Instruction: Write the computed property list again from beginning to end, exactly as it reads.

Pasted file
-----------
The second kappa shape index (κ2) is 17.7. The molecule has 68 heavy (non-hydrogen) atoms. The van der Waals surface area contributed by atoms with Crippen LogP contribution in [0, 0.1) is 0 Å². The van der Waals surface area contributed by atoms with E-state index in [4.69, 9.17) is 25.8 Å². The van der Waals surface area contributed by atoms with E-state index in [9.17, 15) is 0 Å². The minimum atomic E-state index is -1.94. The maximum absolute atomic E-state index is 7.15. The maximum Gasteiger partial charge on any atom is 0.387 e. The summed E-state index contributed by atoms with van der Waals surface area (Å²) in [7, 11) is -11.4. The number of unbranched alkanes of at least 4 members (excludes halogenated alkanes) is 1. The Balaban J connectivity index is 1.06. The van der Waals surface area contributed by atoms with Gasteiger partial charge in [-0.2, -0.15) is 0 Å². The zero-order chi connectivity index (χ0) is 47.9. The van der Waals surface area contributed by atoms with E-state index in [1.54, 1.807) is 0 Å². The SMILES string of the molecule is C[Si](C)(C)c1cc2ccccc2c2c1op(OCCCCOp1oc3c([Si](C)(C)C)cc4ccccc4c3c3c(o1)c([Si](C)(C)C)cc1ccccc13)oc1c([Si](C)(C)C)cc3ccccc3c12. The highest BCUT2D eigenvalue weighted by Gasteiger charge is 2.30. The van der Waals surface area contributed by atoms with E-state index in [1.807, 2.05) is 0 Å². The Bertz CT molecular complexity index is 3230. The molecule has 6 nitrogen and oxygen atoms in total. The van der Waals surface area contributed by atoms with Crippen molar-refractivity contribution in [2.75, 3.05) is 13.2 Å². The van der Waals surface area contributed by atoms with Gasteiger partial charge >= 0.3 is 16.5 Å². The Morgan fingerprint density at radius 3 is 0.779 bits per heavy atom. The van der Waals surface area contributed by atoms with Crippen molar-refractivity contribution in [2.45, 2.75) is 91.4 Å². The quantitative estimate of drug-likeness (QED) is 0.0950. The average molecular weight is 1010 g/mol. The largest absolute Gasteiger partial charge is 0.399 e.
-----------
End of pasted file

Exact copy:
The second kappa shape index (κ2) is 17.7. The molecule has 68 heavy (non-hydrogen) atoms. The van der Waals surface area contributed by atoms with Crippen LogP contribution in [0, 0.1) is 0 Å². The van der Waals surface area contributed by atoms with E-state index in [4.69, 9.17) is 25.8 Å². The van der Waals surface area contributed by atoms with E-state index in [9.17, 15) is 0 Å². The minimum atomic E-state index is -1.94. The maximum absolute atomic E-state index is 7.15. The maximum Gasteiger partial charge on any atom is 0.387 e. The summed E-state index contributed by atoms with van der Waals surface area (Å²) in [7, 11) is -11.4. The number of unbranched alkanes of at least 4 members (excludes halogenated alkanes) is 1. The Balaban J connectivity index is 1.06. The van der Waals surface area contributed by atoms with Gasteiger partial charge in [-0.2, -0.15) is 0 Å². The zero-order chi connectivity index (χ0) is 47.9. The van der Waals surface area contributed by atoms with E-state index in [1.54, 1.807) is 0 Å². The SMILES string of the molecule is C[Si](C)(C)c1cc2ccccc2c2c1op(OCCCCOp1oc3c([Si](C)(C)C)cc4ccccc4c3c3c(o1)c([Si](C)(C)C)cc1ccccc13)oc1c([Si](C)(C)C)cc3ccccc3c12. The highest BCUT2D eigenvalue weighted by Gasteiger charge is 2.30. The van der Waals surface area contributed by atoms with E-state index in [1.807, 2.05) is 0 Å². The Bertz CT molecular complexity index is 3230. The molecule has 6 nitrogen and oxygen atoms in total. The van der Waals surface area contributed by atoms with Crippen molar-refractivity contribution in [2.75, 3.05) is 13.2 Å². The van der Waals surface area contributed by atoms with Gasteiger partial charge >= 0.3 is 16.5 Å². The Morgan fingerprint density at radius 3 is 0.779 bits per heavy atom. The van der Waals surface area contributed by atoms with Crippen molar-refractivity contribution in [2.45, 2.75) is 91.4 Å². The quantitative estimate of drug-likeness (QED) is 0.0950. The average molecular weight is 1010 g/mol. The largest absolute Gasteiger partial charge is 0.399 e.